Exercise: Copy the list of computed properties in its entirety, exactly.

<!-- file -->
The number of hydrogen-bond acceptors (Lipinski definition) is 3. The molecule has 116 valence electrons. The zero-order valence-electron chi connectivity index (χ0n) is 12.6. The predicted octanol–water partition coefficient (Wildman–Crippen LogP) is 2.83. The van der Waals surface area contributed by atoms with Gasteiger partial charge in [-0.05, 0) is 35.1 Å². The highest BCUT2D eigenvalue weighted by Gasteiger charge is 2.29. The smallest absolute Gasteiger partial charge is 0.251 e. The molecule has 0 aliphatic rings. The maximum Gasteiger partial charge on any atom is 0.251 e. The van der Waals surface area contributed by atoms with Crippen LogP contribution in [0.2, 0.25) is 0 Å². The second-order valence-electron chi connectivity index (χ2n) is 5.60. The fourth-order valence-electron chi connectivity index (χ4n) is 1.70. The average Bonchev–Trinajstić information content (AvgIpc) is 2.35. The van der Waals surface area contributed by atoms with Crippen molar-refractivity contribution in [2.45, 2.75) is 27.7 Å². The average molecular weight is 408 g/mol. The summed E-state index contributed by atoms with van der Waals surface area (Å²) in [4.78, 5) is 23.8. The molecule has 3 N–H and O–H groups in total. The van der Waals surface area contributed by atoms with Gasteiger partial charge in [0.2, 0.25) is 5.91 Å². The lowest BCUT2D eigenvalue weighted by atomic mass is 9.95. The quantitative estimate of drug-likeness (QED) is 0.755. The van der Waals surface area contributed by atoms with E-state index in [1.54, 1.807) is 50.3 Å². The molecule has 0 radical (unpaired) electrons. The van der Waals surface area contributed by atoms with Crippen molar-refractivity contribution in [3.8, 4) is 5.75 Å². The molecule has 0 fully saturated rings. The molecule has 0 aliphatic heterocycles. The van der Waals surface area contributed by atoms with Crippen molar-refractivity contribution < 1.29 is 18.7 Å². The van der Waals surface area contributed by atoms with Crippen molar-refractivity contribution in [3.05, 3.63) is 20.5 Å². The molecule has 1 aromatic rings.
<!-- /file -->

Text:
The number of hydrogen-bond acceptors (Lipinski definition) is 3. The molecule has 116 valence electrons. The zero-order valence-electron chi connectivity index (χ0n) is 12.6. The predicted octanol–water partition coefficient (Wildman–Crippen LogP) is 2.83. The van der Waals surface area contributed by atoms with Gasteiger partial charge in [-0.05, 0) is 35.1 Å². The highest BCUT2D eigenvalue weighted by Gasteiger charge is 2.29. The smallest absolute Gasteiger partial charge is 0.251 e. The molecule has 0 aliphatic rings. The maximum Gasteiger partial charge on any atom is 0.251 e. The van der Waals surface area contributed by atoms with Crippen LogP contribution in [0.2, 0.25) is 0 Å². The second-order valence-electron chi connectivity index (χ2n) is 5.60. The fourth-order valence-electron chi connectivity index (χ4n) is 1.70. The average Bonchev–Trinajstić information content (AvgIpc) is 2.35. The van der Waals surface area contributed by atoms with Crippen molar-refractivity contribution in [2.45, 2.75) is 27.7 Å². The average molecular weight is 408 g/mol. The summed E-state index contributed by atoms with van der Waals surface area (Å²) in [4.78, 5) is 23.8. The molecule has 3 N–H and O–H groups in total. The van der Waals surface area contributed by atoms with Gasteiger partial charge in [0.2, 0.25) is 5.91 Å². The lowest BCUT2D eigenvalue weighted by atomic mass is 9.95. The quantitative estimate of drug-likeness (QED) is 0.755. The van der Waals surface area contributed by atoms with E-state index in [1.54, 1.807) is 50.3 Å². The molecule has 0 radical (unpaired) electrons. The van der Waals surface area contributed by atoms with Crippen molar-refractivity contribution in [3.8, 4) is 5.75 Å². The molecule has 0 fully saturated rings. The molecule has 0 aliphatic heterocycles. The van der Waals surface area contributed by atoms with Crippen molar-refractivity contribution < 1.29 is 18.7 Å². The van der Waals surface area contributed by atoms with Crippen molar-refractivity contribution in [3.05, 3.63) is 20.5 Å². The molecule has 1 aromatic rings.